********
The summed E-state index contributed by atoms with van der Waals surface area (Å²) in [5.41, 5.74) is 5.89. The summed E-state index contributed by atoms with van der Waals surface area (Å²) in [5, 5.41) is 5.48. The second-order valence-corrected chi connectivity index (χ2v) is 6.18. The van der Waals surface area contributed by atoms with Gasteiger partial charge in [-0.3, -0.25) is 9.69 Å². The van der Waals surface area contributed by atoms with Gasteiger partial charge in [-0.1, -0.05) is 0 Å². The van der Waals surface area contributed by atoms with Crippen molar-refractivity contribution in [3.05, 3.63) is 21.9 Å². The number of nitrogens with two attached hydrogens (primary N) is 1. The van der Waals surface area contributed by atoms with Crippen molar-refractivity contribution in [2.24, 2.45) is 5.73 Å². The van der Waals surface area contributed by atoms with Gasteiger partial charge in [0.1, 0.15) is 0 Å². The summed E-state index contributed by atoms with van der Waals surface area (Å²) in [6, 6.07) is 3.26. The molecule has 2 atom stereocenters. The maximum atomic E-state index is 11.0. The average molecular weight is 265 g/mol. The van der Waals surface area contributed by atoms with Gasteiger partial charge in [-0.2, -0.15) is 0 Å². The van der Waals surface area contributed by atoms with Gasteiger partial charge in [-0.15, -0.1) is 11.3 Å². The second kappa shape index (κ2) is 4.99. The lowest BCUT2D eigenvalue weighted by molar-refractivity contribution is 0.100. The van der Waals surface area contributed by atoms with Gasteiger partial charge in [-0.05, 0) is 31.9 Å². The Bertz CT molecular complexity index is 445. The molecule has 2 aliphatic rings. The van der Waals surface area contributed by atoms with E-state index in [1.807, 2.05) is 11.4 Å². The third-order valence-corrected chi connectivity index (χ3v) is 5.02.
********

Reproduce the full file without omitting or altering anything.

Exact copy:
The summed E-state index contributed by atoms with van der Waals surface area (Å²) in [5.41, 5.74) is 5.89. The summed E-state index contributed by atoms with van der Waals surface area (Å²) in [5, 5.41) is 5.48. The second-order valence-corrected chi connectivity index (χ2v) is 6.18. The van der Waals surface area contributed by atoms with Gasteiger partial charge in [-0.3, -0.25) is 9.69 Å². The van der Waals surface area contributed by atoms with Gasteiger partial charge in [-0.1, -0.05) is 0 Å². The van der Waals surface area contributed by atoms with Crippen molar-refractivity contribution in [3.05, 3.63) is 21.9 Å². The number of nitrogens with two attached hydrogens (primary N) is 1. The van der Waals surface area contributed by atoms with Crippen molar-refractivity contribution in [2.24, 2.45) is 5.73 Å². The van der Waals surface area contributed by atoms with Gasteiger partial charge in [0.1, 0.15) is 0 Å². The summed E-state index contributed by atoms with van der Waals surface area (Å²) in [6, 6.07) is 3.26. The molecule has 2 atom stereocenters. The maximum atomic E-state index is 11.0. The average molecular weight is 265 g/mol. The van der Waals surface area contributed by atoms with Gasteiger partial charge in [-0.2, -0.15) is 0 Å². The van der Waals surface area contributed by atoms with Gasteiger partial charge in [-0.15, -0.1) is 11.3 Å². The second kappa shape index (κ2) is 4.99. The lowest BCUT2D eigenvalue weighted by molar-refractivity contribution is 0.100. The van der Waals surface area contributed by atoms with Gasteiger partial charge in [-0.05, 0) is 31.9 Å². The Bertz CT molecular complexity index is 445. The molecule has 2 aliphatic rings. The van der Waals surface area contributed by atoms with E-state index in [1.807, 2.05) is 11.4 Å². The third-order valence-corrected chi connectivity index (χ3v) is 5.02.